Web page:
4 Tips for Overweight Dogs

The Overweight Dog - 4 Healthy Encouraging Tips



You have a dog, and you want to encourage her and reward her when she does something good, but you have begun to notice that she is getting a little heavy. A dog who is even slightly overweight is much more prone to health issues than a dog who is of a healthy weight. Are there healthy ways to reward and encourage you dog, healthy ways that are not treats, but that she will still like? Yes there are. There are many ways to tell you dog she did well without adding extra inches to her waistline. Consider the following four tips on how to reward your dog without helping her pack on the pounds. 4 tips for overweight dogs

1. What Does a Little Extra Weight Mean?

What is a little extra weight? A few pounds? So what? We humans can gain and loose a few pounds in a single day. Are they really that much of a problem? Yes they are. A few pounds to a dog are a lot different than a few pounds are to a human. If an average human adult weights anywhere between 100 and 250 pounds, one or even five pounds is pretty inconsequential. One or five pounds in relation to a 15- pound dog is a big deal. Five pounds is a third of a 15-pound dog's weight. Can you imagine if you put on a third of your weight? You go to bed weighing 150 pounds and you wake up weighing 200 pounds? All the sudden those few extra pounds seem like a lot. A dog that weighs 20 pounds but should, at a healthy weight, weigh 15 now is prone to a medley of other health problems. Like what? Well first, her joints are over stressed. Those extra five pounds did not go in to making her joints stronger, but instead now her joints have to support that extra weight. Little things like a trip, or a misstep can now cause serious injury. Her heart is now also over stressed. Her heart has to work harder to get her blood throughout her body when she is 20 pounds than when she was 15 pounds.

2. But She Loves Treats

Your dog loves treats. You do not want to take that away from her, but then again, you do not want to endanger her health. While not all dogs are the same, there are many other alternatives to rewarding your dog with food. Once such alternative is affection. In some cases showing your dog affection can be more impactful than feeding her a treat. How? Some dogs get so excited about getting a treat that they will do anything to get it. My dog will run through all of the tricks he knows if you pull out a treat. When I have a treat he is not listening to me, only thinking about the treat. I could never train him to do something new if he knew I had a treat on me. Working with him, or issuing him a command and then giving lots of affection lets him know that he was a good dog, and he likes it. I have taught him to roll over and play dead, not by treat training, but instead training with affection.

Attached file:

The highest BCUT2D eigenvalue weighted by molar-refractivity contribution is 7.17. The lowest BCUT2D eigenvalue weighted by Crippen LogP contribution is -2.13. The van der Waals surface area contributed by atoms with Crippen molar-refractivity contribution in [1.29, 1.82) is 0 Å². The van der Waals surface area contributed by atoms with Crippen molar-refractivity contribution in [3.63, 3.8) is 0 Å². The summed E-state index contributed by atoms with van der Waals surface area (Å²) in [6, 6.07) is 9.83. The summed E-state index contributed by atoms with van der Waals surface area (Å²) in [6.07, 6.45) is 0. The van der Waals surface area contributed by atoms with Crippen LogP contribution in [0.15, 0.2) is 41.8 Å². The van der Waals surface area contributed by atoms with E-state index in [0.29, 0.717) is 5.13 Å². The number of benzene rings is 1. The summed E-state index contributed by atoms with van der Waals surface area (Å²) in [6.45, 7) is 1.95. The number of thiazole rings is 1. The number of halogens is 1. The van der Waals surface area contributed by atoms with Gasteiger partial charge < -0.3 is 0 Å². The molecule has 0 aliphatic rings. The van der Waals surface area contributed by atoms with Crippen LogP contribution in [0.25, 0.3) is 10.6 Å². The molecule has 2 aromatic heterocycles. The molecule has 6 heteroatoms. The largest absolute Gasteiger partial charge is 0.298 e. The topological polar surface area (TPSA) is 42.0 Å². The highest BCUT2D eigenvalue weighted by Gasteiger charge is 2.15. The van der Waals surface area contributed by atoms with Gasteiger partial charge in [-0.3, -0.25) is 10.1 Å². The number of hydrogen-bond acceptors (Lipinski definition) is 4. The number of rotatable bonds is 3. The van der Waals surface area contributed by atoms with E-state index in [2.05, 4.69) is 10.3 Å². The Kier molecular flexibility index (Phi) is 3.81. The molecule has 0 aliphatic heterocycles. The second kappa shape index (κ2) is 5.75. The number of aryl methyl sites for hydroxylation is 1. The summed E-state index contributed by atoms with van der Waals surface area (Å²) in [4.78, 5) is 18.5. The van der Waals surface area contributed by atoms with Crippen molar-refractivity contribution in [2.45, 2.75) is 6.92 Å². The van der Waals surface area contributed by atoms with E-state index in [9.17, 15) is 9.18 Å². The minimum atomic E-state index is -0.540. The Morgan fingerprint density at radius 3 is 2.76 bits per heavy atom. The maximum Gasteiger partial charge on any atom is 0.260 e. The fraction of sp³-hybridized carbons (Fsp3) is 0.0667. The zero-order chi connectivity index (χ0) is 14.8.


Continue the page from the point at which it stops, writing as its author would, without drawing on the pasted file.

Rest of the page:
3. Personal Time

Some dogs respond well if they get to be near you. Maybe they like to lie on the couch with you or maybe they like to sit at your feet. No doubt you do not always want your dog on the couch, but you can use her love for the couch to your advantage. You have to keep in mind however, that she can not do something good in the morning and then that night you reward her by spending time on the couch. She will not understand that that couch time is because of something she did several hours ago.

4. The Massage

Giving your dog a massage is another way of rewarding her. Massages are particularly good for senior dogs. As dogs age they can develop lumps and bumps on their skin, just like humans can. Unfortunately for dogs their skin is covered in fur, so it can be difficult to see those bumps. If you give your dog a massage (like you are kneading dough) you can detect those bumps. Some lumps are completely harmless, but others can be malignant. When you find a bump there is no reason to panic. Touch it; see how your dog reacts. Try and note the color, consistency and size. Monitor it over time. If it changes, contact your vet. Early detection and monitoring of such issues can increase your dog's longevity. But do not think that massages are just for senior dogs. Dogs who spend time in tick territory need massages too. You can find ticks while giving your dog a massage. How will you get your dog to sit still while you check all of her skin for bumps? Can you sit still for a massage? Your dog will love getting a massage. She will look forward to it and it is a great way to reward her for a job well done and keep her healthy at the same time.